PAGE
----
May 22 – 25, 2015
Amsterdam, the Netherlands
Our last three day weekend was squandered, somewhat due to bad weather but ultimately due to poor planning. I wasn’t about to let that happen again and Dan and I immediately made arrangements to spend a few days in a place completely new to us: Amsterdam.
We had both heard great things from our colleagues about the city and we were interested in seeing it for ourselves. We booked the plane tickets and I found a canal boat that we could call home during our visit. We were set!
The weather looked promising: a little overcast, not too warm and periods of sunshine: excellent weather for urban exploration. In order to maximize our time, our flight left Basel Friday afternoon, directly from work. Flying time was just an hour and twenty minutes and we were in the Netherlands. No one had checked our ID when we left Switzerland, and no one bothered to check our ID once we landed either. No one knew that we were here!
Leg room on planes – it ain’t what it used to be!
View shortly after takeoff from the Euroairport
Coming into Amsterdam
Our jet, reflecting in the airport’s windows
The train station is connected directly to the airport and the tracks ran through an interesting urban landscape. Many of the larger buildings had distinctive designs and the variety was surprising. I had read somewhere that it was an hour journey so I was quite surprised when we arrived at Amsterdam’s Central Station after only fifteen minutes. We had arrived.
I was immediately taken with the city as soon as I exited onto the street from the Central Station. So many people, so much activity, so many things to take in! We headed for our houseboat, not knowing the best way and enjoying the meandering route we took. The streets were narrow and brick and teamed with people. Dan and I learned one thing quickly: while the entire city appeared to run on chaos, bicycles always came out on top. No matter what a bicycle came up against, be it person, scooter, motorcycle or car, the bicycle took the right of way. Every street crossing and intersection gave us pause to check carefully in all directions for any approaching bicycles.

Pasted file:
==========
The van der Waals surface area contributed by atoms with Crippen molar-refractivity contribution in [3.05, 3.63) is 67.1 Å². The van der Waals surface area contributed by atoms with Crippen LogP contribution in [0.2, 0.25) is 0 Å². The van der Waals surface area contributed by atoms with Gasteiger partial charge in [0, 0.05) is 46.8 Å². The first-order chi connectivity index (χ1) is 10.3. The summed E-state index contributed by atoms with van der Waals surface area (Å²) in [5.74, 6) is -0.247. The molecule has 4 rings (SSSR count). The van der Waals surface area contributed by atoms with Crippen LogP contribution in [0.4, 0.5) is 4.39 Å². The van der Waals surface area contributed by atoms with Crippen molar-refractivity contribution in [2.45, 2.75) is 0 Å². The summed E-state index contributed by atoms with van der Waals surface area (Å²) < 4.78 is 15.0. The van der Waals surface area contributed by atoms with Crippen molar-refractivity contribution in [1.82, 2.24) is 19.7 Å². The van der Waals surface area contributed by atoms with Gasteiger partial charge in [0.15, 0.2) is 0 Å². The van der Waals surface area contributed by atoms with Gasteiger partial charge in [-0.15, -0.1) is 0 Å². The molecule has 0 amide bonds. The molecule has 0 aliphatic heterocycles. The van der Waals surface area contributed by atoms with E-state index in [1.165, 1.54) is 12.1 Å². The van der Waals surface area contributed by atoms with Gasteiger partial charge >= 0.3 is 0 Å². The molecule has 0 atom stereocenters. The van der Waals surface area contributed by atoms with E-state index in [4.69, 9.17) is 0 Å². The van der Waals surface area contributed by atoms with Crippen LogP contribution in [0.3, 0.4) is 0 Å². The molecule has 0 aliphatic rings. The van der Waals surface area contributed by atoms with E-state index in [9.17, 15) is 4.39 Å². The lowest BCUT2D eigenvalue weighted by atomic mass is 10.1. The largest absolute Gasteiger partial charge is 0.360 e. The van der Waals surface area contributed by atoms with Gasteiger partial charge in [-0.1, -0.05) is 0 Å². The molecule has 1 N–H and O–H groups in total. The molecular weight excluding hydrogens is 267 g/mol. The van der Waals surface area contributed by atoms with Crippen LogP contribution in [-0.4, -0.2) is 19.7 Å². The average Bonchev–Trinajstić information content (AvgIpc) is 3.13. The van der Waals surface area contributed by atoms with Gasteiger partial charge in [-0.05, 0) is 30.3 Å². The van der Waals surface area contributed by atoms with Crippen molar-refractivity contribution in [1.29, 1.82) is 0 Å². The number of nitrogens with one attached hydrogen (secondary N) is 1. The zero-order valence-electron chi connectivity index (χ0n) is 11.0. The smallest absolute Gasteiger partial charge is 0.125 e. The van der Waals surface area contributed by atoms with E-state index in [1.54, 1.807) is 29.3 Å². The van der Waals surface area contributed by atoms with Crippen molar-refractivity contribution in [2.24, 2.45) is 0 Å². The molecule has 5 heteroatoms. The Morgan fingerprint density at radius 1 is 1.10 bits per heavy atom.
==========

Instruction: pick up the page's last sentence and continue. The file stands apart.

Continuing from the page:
The canal where our boat is moored
The door on our boat
We made it to the houseboat and were met by a friend of the owner who gave us the key and a quick tour of the boat. It was a lot more impressive on the inside than the outside. Our room was in the stern of the boat and the bed tucked under the wheelhouse. The boat was on a fairly quiet canal and only the occasional cruise boat slid by. We were both surprised by how little the boat moved; it was tied up tight against wooden supports that didn’t allow for much lateral movement. I was actually slightly disappointed by this, but I guess I should just go ahead and get that hammock I’ve been wanting.
Dan demonstrates the swing in the boat
Looking towards the entrance stairs
Our room under the pilot house
View from the living room
Once we dropped off our bags we headed back out in search of dinner and mini introduction to Amsterdam. Every street was teaming with people, sometimes walled in closely due to the tall buildings and sometimes spread out in open plazas. So very much to see!
We decided on an Italian restaurant called “Piccolo Mondo”, which was conveniently close to our boat and were fortunate to get a seat before the rest of the place filled up. Our meals were very good and we enjoyed people watching while we ate. Amsterdam is a great place to people watch!
Keeping an eye out for trouble
The bikes we saw were overwhelmingly old, clunky and awkward-looking. I wondered why in a city that spends so much time on two wheels the people wouldn’t be more particular about the bikes they rode on. Much later I learned that bikes were stolen – a lot – so no one bothered to buy anything worth stealing.
Child seat on the handle bars
The sheer number of men was amazing. For every woman we saw there were probably ten men. Of course, the numerous woman “working” in their booths was an obvious reason for this imbalance. It was interesting to see the world’s oldest profession up close and personal, after hearing about it throughout my life. The locals don’t find anything special about it – it’s just another job. But the visitors are there to see it and gawk, and gawk they do.
The booths were on small, narrow street and on the ground and first floors and well-lit. The women behind a glass window, usually clad in tasteful bikini-type clothing, and quite honestly they usually looked bored. But when a single guy, or a group of guys, walked by, she would smile and gesture and beckon them with her finger. The women didn’t bother to do this when Dan and I walked by.
I had heard that it was impolite to take pictures of the prostitutes so I made it a point to never point my camera in their direction. One man, however, apparently didn’t get the message and stood directly in front of a row of windows with his camera out. The woman in the middle booth threw open her window and hurl a string of Dutch curses at him that would make her mother blush. Not that I understood a word of it, but the tone spoke volumes and the camera was immediately withdrawn.
Amsterdam’s Red Light district
Red Light District along the canal
Since I couldn’t take a photo of real women…
One thing that caught us off guard after having lived in Switzerland was the sheer number of stores and businesses that were open after 10 pm. I could buy a late-night Reeses Cup!